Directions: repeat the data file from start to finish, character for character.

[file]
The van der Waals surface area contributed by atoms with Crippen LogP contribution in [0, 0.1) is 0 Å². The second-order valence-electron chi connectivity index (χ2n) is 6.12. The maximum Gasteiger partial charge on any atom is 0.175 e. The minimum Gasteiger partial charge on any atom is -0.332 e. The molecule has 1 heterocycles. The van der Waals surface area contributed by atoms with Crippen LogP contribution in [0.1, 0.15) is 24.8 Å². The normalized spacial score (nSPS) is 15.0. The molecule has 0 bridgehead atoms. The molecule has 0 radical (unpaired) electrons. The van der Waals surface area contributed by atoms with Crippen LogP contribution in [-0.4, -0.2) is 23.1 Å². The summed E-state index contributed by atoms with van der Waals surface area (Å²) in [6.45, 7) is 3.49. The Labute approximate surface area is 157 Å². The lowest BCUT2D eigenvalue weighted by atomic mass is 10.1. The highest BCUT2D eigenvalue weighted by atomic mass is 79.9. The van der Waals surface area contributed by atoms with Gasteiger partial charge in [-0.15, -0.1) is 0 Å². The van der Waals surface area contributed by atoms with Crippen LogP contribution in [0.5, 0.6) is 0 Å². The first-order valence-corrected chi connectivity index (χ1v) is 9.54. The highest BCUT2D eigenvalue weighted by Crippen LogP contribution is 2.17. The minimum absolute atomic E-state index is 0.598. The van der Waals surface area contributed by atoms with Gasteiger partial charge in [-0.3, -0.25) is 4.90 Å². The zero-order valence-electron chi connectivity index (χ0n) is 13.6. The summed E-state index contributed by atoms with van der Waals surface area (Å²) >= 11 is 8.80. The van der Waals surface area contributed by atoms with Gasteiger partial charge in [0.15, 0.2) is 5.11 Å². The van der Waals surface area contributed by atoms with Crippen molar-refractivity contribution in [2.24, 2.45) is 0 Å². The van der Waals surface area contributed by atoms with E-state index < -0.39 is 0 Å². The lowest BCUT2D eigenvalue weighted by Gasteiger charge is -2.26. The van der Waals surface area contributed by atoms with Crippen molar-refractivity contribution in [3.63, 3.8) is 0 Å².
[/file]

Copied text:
The van der Waals surface area contributed by atoms with Crippen LogP contribution in [0, 0.1) is 0 Å². The second-order valence-electron chi connectivity index (χ2n) is 6.12. The maximum Gasteiger partial charge on any atom is 0.175 e. The minimum Gasteiger partial charge on any atom is -0.332 e. The molecule has 1 heterocycles. The van der Waals surface area contributed by atoms with Crippen LogP contribution in [0.1, 0.15) is 24.8 Å². The normalized spacial score (nSPS) is 15.0. The molecule has 0 bridgehead atoms. The molecule has 0 radical (unpaired) electrons. The van der Waals surface area contributed by atoms with Crippen LogP contribution in [-0.4, -0.2) is 23.1 Å². The summed E-state index contributed by atoms with van der Waals surface area (Å²) in [6.45, 7) is 3.49. The Labute approximate surface area is 157 Å². The lowest BCUT2D eigenvalue weighted by atomic mass is 10.1. The highest BCUT2D eigenvalue weighted by atomic mass is 79.9. The van der Waals surface area contributed by atoms with Gasteiger partial charge in [-0.15, -0.1) is 0 Å². The van der Waals surface area contributed by atoms with Crippen LogP contribution in [0.5, 0.6) is 0 Å². The first-order valence-corrected chi connectivity index (χ1v) is 9.54. The highest BCUT2D eigenvalue weighted by Crippen LogP contribution is 2.17. The minimum absolute atomic E-state index is 0.598. The van der Waals surface area contributed by atoms with Gasteiger partial charge in [-0.3, -0.25) is 4.90 Å². The zero-order valence-electron chi connectivity index (χ0n) is 13.6. The summed E-state index contributed by atoms with van der Waals surface area (Å²) >= 11 is 8.80. The van der Waals surface area contributed by atoms with Gasteiger partial charge in [0.15, 0.2) is 5.11 Å². The van der Waals surface area contributed by atoms with Crippen molar-refractivity contribution in [2.24, 2.45) is 0 Å². The van der Waals surface area contributed by atoms with E-state index < -0.39 is 0 Å². The lowest BCUT2D eigenvalue weighted by Gasteiger charge is -2.26. The van der Waals surface area contributed by atoms with Crippen molar-refractivity contribution in [3.63, 3.8) is 0 Å².